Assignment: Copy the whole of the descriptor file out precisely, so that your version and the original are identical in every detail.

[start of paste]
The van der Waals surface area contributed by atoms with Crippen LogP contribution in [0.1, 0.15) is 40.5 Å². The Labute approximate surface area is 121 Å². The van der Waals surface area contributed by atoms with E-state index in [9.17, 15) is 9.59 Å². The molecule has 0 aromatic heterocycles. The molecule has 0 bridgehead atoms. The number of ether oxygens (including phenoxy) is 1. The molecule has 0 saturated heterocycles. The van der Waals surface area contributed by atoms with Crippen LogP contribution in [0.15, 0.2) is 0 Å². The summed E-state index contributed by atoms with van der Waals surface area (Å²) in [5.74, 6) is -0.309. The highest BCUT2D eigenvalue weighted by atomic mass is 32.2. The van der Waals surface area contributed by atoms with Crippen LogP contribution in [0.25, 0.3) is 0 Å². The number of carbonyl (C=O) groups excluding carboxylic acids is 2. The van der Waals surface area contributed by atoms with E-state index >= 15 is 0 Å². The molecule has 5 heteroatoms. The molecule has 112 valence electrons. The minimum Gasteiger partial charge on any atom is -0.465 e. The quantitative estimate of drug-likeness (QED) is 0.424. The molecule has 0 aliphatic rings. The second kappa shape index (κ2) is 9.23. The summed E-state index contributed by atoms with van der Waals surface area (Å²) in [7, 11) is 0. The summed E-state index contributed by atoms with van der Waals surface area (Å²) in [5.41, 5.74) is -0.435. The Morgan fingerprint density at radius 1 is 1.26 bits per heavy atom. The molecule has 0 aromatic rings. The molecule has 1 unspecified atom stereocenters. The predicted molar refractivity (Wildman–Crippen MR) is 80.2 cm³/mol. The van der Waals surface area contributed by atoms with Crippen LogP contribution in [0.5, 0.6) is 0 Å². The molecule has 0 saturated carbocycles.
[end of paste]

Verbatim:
The van der Waals surface area contributed by atoms with Crippen LogP contribution in [0.1, 0.15) is 40.5 Å². The Labute approximate surface area is 121 Å². The van der Waals surface area contributed by atoms with E-state index in [9.17, 15) is 9.59 Å². The molecule has 0 aromatic heterocycles. The molecule has 0 bridgehead atoms. The number of ether oxygens (including phenoxy) is 1. The molecule has 0 saturated heterocycles. The van der Waals surface area contributed by atoms with Crippen LogP contribution in [0.15, 0.2) is 0 Å². The summed E-state index contributed by atoms with van der Waals surface area (Å²) in [5.74, 6) is -0.309. The highest BCUT2D eigenvalue weighted by atomic mass is 32.2. The van der Waals surface area contributed by atoms with Crippen LogP contribution in [0.25, 0.3) is 0 Å². The number of carbonyl (C=O) groups excluding carboxylic acids is 2. The van der Waals surface area contributed by atoms with E-state index >= 15 is 0 Å². The molecule has 5 heteroatoms. The molecule has 112 valence electrons. The minimum Gasteiger partial charge on any atom is -0.465 e. The quantitative estimate of drug-likeness (QED) is 0.424. The molecule has 0 aliphatic rings. The second kappa shape index (κ2) is 9.23. The summed E-state index contributed by atoms with van der Waals surface area (Å²) in [7, 11) is 0. The summed E-state index contributed by atoms with van der Waals surface area (Å²) in [5.41, 5.74) is -0.435. The Morgan fingerprint density at radius 1 is 1.26 bits per heavy atom. The molecule has 0 aromatic rings. The molecule has 1 unspecified atom stereocenters. The predicted molar refractivity (Wildman–Crippen MR) is 80.2 cm³/mol. The van der Waals surface area contributed by atoms with Crippen LogP contribution in [0.5, 0.6) is 0 Å². The molecule has 0 saturated carbocycles.